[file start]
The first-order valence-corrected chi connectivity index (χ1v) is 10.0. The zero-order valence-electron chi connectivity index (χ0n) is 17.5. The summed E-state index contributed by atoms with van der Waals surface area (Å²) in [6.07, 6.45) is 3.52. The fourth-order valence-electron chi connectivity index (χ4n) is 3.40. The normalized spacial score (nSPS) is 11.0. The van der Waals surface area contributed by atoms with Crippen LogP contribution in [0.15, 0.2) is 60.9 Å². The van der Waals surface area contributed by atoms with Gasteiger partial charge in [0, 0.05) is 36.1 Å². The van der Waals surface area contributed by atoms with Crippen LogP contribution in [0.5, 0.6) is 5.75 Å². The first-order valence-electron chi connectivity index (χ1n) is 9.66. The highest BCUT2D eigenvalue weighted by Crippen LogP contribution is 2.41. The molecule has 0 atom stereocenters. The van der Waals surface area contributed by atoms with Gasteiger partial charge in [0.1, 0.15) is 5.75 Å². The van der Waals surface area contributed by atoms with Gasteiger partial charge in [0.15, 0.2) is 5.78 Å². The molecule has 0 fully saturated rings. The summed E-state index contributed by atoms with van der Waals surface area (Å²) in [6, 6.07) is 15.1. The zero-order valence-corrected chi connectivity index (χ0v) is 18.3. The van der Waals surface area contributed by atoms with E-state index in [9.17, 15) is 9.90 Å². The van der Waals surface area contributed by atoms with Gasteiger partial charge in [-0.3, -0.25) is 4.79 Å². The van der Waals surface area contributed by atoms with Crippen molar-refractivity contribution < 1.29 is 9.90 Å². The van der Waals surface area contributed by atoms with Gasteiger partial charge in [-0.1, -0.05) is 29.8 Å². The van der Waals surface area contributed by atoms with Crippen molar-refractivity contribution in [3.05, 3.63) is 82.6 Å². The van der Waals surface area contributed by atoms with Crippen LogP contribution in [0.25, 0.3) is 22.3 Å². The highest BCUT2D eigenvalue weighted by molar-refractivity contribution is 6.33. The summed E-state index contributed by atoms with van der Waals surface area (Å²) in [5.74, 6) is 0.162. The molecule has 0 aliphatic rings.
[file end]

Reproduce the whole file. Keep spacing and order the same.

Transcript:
The first-order valence-corrected chi connectivity index (χ1v) is 10.0. The zero-order valence-electron chi connectivity index (χ0n) is 17.5. The summed E-state index contributed by atoms with van der Waals surface area (Å²) in [6.07, 6.45) is 3.52. The fourth-order valence-electron chi connectivity index (χ4n) is 3.40. The normalized spacial score (nSPS) is 11.0. The van der Waals surface area contributed by atoms with Crippen LogP contribution in [0.15, 0.2) is 60.9 Å². The van der Waals surface area contributed by atoms with Gasteiger partial charge in [0, 0.05) is 36.1 Å². The van der Waals surface area contributed by atoms with Crippen LogP contribution in [0.5, 0.6) is 5.75 Å². The first-order valence-electron chi connectivity index (χ1n) is 9.66. The highest BCUT2D eigenvalue weighted by Crippen LogP contribution is 2.41. The molecule has 0 atom stereocenters. The van der Waals surface area contributed by atoms with Gasteiger partial charge in [0.1, 0.15) is 5.75 Å². The van der Waals surface area contributed by atoms with Gasteiger partial charge in [0.15, 0.2) is 5.78 Å². The molecule has 0 fully saturated rings. The summed E-state index contributed by atoms with van der Waals surface area (Å²) in [6, 6.07) is 15.1. The zero-order valence-corrected chi connectivity index (χ0v) is 18.3. The van der Waals surface area contributed by atoms with E-state index in [9.17, 15) is 9.90 Å². The van der Waals surface area contributed by atoms with Gasteiger partial charge in [-0.3, -0.25) is 4.79 Å². The van der Waals surface area contributed by atoms with Crippen molar-refractivity contribution < 1.29 is 9.90 Å². The van der Waals surface area contributed by atoms with Gasteiger partial charge in [-0.1, -0.05) is 29.8 Å². The van der Waals surface area contributed by atoms with Crippen molar-refractivity contribution in [3.05, 3.63) is 82.6 Å². The van der Waals surface area contributed by atoms with Crippen LogP contribution in [0.25, 0.3) is 22.3 Å². The highest BCUT2D eigenvalue weighted by molar-refractivity contribution is 6.33. The summed E-state index contributed by atoms with van der Waals surface area (Å²) in [5.74, 6) is 0.162. The molecule has 0 aliphatic rings.